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Sourcing in or out: Implications for social capital and knowledge sharing

Published on May 1, 2017in Journal of Strategic Information Systems4.00
· DOI :10.1016/j.jsis.2017.05.001
Angelika Zimmermann8
Estimated H-index: 8
(Lboro: Loughborough University),
Ilan Oshri20
Estimated H-index: 20
(Lboro: Loughborough University)
+ 1 AuthorsAlexandra Gerbasi9
Estimated H-index: 9
(University of Surrey)
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Abstract
Abstract The sharing of knowledge between a firm and its internal or external service suppliers has become an important element of contemporary sourcing arrangements. Moreover, the knowledge based view (KBV) has long suggested that due to stronger cognitive links within firms, internal compared to external service provision creates better conditions for knowledge sharing. Empirical evidence for this claim is however scarce, and the KBV does not explain the mechanisms for more knowledge sharing in internal sourcing in detail. Moreover, there is now some evidence to suggest that firms’ relationships with external sourcing partners are becoming more similar to those with captive centres, which represent a less traditional form of insourcing setting. To scrutinize the possible knowledge sharing advantages of internal sourcing in more depth, we turn to social capital (SC) research. There are some theoretical claims that SC and knowledge sharing are stronger within than between firms, and there is ample evidence that SC facilitates knowledge sharing. Our survey results suggest that the extent of knowledge sharing and SC are indeed stronger in a captive than in an external sourcing mode, and that structural (tie strength), cognitive (shared understanding), and relational (trust) aspects of SC mediate the effect of sourcing mode on the extent of knowledge sharing. By contrast, network stability (a structural aspect) mediated knowledge sharing only indirectly, by reinforcing the other SC aspects. We highlight important contributions to research and practice of IS outsourcing and social capital.
  • References (68)
  • Citations (1)
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References68
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Published on Jun 24, 2016in ACM Sigmis Database
Jens Dibbern17
Estimated H-index: 17
(University of Bern),
Wynne W. Chin37
Estimated H-index: 37
(UH: University of Houston),
Thomas Kude7
Estimated H-index: 7
(UMA: University of Mannheim)
Transaction cost economics (TCE) is the most prominent theory for studying questions surrounding information systems (IS) outsourcing. Its most widely tested argument is that client-specific services are rather kept in-house due to the high transaction costs which arise for safeguarding against opportunistic behavior. However, empirical support for this argument has so far been inconclusive. We seek to resolve this inconsistency by following two recommendations in prior literature. First, we ext...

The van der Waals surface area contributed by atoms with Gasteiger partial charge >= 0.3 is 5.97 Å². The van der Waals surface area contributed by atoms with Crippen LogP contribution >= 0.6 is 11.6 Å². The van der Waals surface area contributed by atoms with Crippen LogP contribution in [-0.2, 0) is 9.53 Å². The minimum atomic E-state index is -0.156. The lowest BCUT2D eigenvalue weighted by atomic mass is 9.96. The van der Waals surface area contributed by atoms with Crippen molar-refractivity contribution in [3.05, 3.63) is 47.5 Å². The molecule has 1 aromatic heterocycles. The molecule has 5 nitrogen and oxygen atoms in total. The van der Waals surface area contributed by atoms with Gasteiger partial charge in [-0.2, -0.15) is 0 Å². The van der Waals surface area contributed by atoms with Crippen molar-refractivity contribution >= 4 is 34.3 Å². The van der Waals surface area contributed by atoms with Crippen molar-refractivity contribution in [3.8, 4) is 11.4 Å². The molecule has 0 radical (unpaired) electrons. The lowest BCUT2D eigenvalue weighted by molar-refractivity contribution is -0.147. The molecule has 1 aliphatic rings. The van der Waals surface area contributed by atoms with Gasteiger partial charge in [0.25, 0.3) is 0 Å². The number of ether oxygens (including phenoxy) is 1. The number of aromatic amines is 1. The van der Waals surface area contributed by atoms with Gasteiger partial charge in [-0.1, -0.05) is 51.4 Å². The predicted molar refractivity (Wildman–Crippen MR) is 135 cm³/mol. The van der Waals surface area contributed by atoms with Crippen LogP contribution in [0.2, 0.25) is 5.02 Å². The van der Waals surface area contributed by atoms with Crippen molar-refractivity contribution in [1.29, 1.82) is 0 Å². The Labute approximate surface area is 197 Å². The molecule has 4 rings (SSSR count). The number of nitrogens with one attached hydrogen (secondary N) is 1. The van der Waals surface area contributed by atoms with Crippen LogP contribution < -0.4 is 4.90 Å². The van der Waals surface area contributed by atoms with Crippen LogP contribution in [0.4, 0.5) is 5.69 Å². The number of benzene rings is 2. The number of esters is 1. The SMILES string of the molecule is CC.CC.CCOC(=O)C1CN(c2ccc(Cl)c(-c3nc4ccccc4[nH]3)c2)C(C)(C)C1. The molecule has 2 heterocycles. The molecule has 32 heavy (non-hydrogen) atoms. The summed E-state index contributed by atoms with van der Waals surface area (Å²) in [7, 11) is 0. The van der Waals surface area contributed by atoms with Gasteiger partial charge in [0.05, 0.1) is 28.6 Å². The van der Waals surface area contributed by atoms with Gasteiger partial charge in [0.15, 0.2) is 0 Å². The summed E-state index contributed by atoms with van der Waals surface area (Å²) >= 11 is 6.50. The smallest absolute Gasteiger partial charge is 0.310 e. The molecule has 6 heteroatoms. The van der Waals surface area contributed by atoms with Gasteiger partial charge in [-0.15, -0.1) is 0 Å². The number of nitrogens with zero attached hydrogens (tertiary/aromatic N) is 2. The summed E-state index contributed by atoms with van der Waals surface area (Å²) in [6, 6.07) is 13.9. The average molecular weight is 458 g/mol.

Published on Mar 1, 2016in Journal of Strategic Information Systems4.00
Claudia Loebbecke21
Estimated H-index: 21
(University of Cologne),
Paul C. van Fenema14
Estimated H-index: 14
,
Philip Powell33
Estimated H-index: 33
(Birkbeck, University of London)
Corporate knowledge is considered a crucial determinant of sustainable competitive advantages. Recent resource-leveraging strategies emphasize inter-firm collaboration and knowledge sharing across firm boundaries, however. This strategic paradox of protecting versus sharing knowledge suggests the need for new paradigms that reconcile intra- and inter-organizational knowledge sharing. Building on organizational collaboration and control theory, this paper investigates contingencies of inter-organ...
Published on Dec 1, 2015in Journal of Information Technology3.13
Eleni Lioliou5
Estimated H-index: 5
(Lboro: Loughborough University),
Angelika Zimmermann8
Estimated H-index: 8
(Lboro: Loughborough University)
Academic researchers have paid significant attention to the drivers of opportunistic behavior, yet our understanding of how opportunistic behavior can be mitigated remains relatively fragmented. Our investigation will focus on the social context and more specifically on the role of social capital in the deterrence of opportunistic behavior. On the basis of two qualitative case studies in the financial sector, we will illustrate how the structural, cognitive and relational dimensions of social ca...